Hu Lala ; Baldin Andrea (2018).
The country of origin effect: A hedonic price analysis of the Chinese wine market. British Food Journal, Vol. 120 No. 6, 2018, pp. 1264-1279.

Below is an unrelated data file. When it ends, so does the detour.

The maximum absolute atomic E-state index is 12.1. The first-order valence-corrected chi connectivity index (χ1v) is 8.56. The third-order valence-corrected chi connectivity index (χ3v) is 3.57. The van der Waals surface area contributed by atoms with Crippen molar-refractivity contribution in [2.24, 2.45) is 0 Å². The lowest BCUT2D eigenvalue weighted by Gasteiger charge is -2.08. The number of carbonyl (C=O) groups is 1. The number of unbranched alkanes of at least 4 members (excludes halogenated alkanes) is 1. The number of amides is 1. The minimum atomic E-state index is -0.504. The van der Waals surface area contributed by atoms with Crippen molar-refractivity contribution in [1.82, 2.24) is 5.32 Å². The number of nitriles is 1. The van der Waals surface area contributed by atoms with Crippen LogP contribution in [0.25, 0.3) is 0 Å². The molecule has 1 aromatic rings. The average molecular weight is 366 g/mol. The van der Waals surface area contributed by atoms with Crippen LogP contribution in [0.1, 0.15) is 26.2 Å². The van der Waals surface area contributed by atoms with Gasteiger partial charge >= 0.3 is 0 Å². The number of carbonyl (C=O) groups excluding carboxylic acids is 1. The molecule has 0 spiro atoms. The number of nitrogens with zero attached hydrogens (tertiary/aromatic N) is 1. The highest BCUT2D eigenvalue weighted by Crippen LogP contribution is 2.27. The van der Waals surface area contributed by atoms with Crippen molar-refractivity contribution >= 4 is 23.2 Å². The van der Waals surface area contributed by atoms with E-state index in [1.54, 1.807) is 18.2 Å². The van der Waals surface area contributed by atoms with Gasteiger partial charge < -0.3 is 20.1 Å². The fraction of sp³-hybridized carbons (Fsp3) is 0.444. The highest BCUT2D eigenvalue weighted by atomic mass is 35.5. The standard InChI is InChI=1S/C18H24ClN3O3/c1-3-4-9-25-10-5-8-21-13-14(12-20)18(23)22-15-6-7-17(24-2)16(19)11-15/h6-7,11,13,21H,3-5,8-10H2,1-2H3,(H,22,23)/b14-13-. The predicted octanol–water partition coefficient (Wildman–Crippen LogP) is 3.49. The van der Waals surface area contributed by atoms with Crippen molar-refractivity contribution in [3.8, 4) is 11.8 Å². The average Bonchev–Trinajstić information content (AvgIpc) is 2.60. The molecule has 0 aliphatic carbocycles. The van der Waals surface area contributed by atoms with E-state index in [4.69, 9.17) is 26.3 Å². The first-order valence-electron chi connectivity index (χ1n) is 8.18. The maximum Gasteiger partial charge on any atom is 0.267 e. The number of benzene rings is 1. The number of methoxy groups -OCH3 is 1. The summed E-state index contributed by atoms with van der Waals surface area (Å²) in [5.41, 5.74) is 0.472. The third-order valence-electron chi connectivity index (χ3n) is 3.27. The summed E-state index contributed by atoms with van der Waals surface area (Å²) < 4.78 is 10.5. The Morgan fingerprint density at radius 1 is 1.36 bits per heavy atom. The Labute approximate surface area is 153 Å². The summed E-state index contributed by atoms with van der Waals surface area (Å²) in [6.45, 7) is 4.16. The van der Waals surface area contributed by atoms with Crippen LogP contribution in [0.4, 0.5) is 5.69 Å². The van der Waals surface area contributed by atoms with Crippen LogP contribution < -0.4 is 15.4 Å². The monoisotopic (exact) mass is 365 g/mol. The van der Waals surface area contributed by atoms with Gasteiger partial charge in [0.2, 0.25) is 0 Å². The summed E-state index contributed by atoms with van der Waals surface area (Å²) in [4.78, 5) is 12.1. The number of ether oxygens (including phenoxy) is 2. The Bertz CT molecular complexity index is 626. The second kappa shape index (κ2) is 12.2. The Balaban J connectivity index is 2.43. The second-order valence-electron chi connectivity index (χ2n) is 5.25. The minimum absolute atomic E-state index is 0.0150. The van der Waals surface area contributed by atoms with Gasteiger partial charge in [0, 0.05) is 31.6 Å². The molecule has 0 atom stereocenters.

Purpose The purpose of this paper is to analyse the country of origin (COO) effect on wine purchase in China by considering a sample from an e-commerce website. The paper contribute to the literature on hedonic pricing by applying this model to the Chinese market and including COO as product attribute. Design/methodology/approach A hedonic price model is adopted to measure the effect of search attributes on wine sales in China. A reduced form of the classical hedonic analysis is used as in Nerlove (1995), given the assumption that prices and attributes are taken as exogenous to consumers. Findings Results show that the COO represents the attribute that most influences wine sales in China. Protected indicators of origin, which denote wine with recognised certificates, are also significant, reinforcing the importance of the production area. Vintage attribute does not impact sales, suggesting a low level of consumer experience with wine. Research limitations/implications The study suffers from the limitations of results’ generalisability, given the size and characteristics of the sample. In the future research, the model should be tested on a larger sample. Moreover, it can be applied on other products, in which COO represents an information and quality cue. Practical implications Firms operating in sectors where COO implies specific characteristics of quality should enhance this attribute in their marketing strategies to increase their competitive advantage. Also policy implications with respect to the governmental actions to support wine producers are discussed. Originality/value Hedonic price analysis represents a well-established model; however, to the best of the authors’ knowledge it has never been used in China before. This study also highlights the primary role of COO as search attribute in wine purchase.